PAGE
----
Estate planning is a very complicated area of law and, because of that, there are many myths and misconceptions regarding it. Since all of us have lost or will lose loved ones, we will all experience some aspects of estate planning or the lack thereof at some point in our life. For that reason, it is vitally important to have the correct information when it comes to matters of estate planning.
Myth 1: Joint Tenancy is the best way to hold title.
Joint tenancy is an incomplete estate planning tool. A very common way to hold assets and property is called joint tenancy with right of survivorship. Typically, a married couple holds property this way. On the first death, a probate is avoided, with the survivor owning the asset. At the surviving owner’s death, there will be a probate to determine ownership. Also, if you are incapacitated, you will not be able to sign documents that need your signature causing a Conservatorship action with the Court, which is time consuming and expensive.
To avoid probate, some individuals choose to put their beneficiary on as a joint tenant, and are sometimes even advised to do this by well meaning advisers We do not recommend this method because it has major potential downfalls. First, by putting your beneficiary on that asset as a joint tenant, you have given them equal control over the asset. If you wish to sell the asset and they do not agree, you can not proceed. If you wish later to remove their name from the asset, you must get their permission. The other problem is that, because you have given them ownership in this asset, you are essentially making a “gift” to them in the amount of the assets value. This can cause potential gift tax concerns.
Myth 2: A Power of Attorney will take care of all our problems if I become disabled.
In Arizona, a Property Power of Attorney is a questionable tool. Often times the financial institution will require their own internal additional documentation to complete. However, the incapacitated individual will be unable to sign such paperwork and therefore forcing a Conservatorship action with the Court.
Myth 3: If I have a Will when I die, things will work out just fine.
The definition of “probate” is to “prove the Will.” When you create a Will, you are ensuring that your estate will have to pass through the arduous and expensive process of probate. In Arizona, a death probate is triggered if one dies with assets (cash, securities, retirement, insurance, etc) in their name valued over $50,000; and the trigger limit is $75,000 for real estate. If the trigger limits are met, the Will must go through probate with the court to determine who will be appointed the Personal Representative to be in charge of distributing the estate’s assets. This process is very time consuming, involving the resolution of disputes, paying creditors, inventorying/appraising assets and distribution of the estate.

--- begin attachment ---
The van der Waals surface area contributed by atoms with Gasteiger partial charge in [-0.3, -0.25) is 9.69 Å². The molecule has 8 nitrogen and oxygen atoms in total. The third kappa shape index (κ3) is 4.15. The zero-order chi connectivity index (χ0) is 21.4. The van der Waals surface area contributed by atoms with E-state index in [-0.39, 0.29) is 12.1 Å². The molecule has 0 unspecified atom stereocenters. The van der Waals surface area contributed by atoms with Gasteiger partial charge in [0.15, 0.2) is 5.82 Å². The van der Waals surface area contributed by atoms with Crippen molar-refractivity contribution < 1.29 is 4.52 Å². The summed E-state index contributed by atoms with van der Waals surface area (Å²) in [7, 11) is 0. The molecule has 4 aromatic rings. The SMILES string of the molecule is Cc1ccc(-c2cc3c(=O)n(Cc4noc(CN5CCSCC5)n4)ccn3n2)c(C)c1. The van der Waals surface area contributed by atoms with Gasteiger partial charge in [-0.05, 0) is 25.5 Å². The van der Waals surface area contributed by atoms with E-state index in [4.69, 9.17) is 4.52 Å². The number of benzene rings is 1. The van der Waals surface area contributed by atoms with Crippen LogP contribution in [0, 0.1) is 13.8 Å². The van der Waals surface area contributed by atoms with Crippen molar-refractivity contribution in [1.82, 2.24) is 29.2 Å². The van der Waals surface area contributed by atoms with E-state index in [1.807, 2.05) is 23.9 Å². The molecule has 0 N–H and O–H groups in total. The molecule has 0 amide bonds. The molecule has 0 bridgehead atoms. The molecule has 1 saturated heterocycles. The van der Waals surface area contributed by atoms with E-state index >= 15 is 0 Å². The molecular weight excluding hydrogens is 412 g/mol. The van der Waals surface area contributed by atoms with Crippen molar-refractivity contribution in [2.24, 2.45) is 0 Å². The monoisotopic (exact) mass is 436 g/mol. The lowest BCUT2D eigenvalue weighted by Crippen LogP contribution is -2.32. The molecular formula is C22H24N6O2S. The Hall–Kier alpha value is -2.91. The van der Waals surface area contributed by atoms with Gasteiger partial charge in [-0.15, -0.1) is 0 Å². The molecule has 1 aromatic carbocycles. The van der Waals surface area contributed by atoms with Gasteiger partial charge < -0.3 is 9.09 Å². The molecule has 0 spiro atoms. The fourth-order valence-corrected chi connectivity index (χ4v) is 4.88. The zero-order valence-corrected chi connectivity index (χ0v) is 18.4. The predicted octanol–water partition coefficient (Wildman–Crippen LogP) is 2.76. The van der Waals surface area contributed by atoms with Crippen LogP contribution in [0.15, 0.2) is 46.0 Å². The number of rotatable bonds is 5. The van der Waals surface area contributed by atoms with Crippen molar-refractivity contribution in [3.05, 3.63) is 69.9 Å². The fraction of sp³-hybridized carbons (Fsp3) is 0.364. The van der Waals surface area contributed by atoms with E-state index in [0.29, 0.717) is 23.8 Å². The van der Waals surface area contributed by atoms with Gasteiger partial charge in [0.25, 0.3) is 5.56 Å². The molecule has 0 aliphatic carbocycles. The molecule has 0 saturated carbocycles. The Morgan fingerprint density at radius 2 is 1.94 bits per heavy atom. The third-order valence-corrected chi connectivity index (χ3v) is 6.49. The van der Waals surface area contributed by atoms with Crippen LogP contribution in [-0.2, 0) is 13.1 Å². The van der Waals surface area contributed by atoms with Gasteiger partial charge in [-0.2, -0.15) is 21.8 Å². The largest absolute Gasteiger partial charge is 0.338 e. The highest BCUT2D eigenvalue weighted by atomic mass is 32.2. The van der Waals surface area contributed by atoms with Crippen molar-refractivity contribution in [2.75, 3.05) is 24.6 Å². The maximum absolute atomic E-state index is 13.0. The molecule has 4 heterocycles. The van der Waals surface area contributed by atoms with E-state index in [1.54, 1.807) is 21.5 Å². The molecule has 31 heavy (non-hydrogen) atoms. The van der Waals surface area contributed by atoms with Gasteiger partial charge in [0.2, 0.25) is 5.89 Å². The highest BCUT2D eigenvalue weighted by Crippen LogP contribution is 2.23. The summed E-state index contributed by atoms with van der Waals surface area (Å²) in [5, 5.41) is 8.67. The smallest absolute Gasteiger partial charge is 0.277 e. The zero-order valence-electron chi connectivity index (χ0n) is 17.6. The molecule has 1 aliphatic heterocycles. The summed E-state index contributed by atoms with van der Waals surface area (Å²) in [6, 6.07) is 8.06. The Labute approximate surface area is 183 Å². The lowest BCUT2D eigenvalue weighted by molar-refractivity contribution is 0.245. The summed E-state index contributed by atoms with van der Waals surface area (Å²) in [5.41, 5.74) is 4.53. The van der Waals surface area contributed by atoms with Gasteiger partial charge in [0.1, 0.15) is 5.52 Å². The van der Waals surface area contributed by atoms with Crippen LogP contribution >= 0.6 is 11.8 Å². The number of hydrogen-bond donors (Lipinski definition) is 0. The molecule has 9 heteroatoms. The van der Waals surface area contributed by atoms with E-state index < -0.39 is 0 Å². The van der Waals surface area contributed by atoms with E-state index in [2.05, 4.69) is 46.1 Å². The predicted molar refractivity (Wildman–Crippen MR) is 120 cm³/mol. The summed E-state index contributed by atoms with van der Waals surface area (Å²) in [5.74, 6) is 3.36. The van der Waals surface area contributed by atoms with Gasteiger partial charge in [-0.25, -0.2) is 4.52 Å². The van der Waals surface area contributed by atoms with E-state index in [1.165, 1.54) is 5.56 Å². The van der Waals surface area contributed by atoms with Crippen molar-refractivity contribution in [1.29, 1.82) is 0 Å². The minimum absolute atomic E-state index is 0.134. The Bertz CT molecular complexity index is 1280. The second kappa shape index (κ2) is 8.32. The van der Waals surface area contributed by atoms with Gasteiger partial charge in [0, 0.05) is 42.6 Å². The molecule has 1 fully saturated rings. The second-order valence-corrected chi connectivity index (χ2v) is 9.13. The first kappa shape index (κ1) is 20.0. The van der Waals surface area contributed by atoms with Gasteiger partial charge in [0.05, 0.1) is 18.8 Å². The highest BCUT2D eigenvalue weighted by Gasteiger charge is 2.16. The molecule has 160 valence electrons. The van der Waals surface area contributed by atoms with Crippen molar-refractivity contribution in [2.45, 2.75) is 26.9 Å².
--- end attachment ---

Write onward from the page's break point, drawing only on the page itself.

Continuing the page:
Myth 4: I should name my children as beneficiaries on life insurance, bank accounts, etc.
If you name beneficiaries on your financial accounts, a probate will be avoided. However, there are circumstances when this is very dangerous. For instance, if a beneficiary is a minor (under 18 years), he/she will not be able to receive this asset. Instead, a third party would have to come forward and petition the court to become the minor’s Conservator. This process is considered a “living probate”, and is time consuming, humiliating and expensive. Another example is naming an individual as beneficiary on these financial accounts who has special needs and receiving governmental benefits. The government will reduce the public benefits by the amount of the inherited asset.
Myth 5: My estate isn’t big enough to worry about Probate and Estate Taxes.
Well, don’t be too sure. Because the probate limits of $50,000 and $75,000 are fairly low, a probate can easily be triggered. And remember, your estate is made up of everything you own – this includes property, retirement plans, investments, cash…etc. The probate process is expensive, costing approximately 7.4% of the estate value. As for the Federal Estate Tax, the exemption for 2013 is $5.2 million per person. So, if you are single, and die this year, your estate will not pay a federal estate tax if your estate is under $5.2 million. However, this exemption will likely be lower in the years ahead.
Please see one of our experienced estate planning attorneys to discuss how you can avoid these estate planning pitfalls for you and your family. To schedule your free consultation, contact our office today at 888.222.1328.
About Morris Hall:
At Morris Hall, we have focused our legal practice on estate planning for over 40 years. Along with estate planning, our attorneys help clients and their families with matters of probate, trust administration, wills, power of attorneys, business planning, succession planning, legacy planning, charitable gifting and other important legal aspects. We also have divisions in financial, real estate and accounting to help you incorporate all of your planning together, ensuring that everything works perfectly for your needs and situation. Our Arizona offices are located in Phoenix, Mesa, Scottsdale, Cave Creek, Tucson, Prescott, Flagstaff and Arrowhead. Our New Mexico offices are located in Albuquerque, Las Cruces and Santa Fe. Contact us today at 888.222.1328 to schedule an appointment!
This blog should be used for informational purposes only. It does not create an attorney-client relationship with any reader and should not be construed as legal advice. If you need legal advice, please contact an attorney in your community who can assess the specifics of your situation.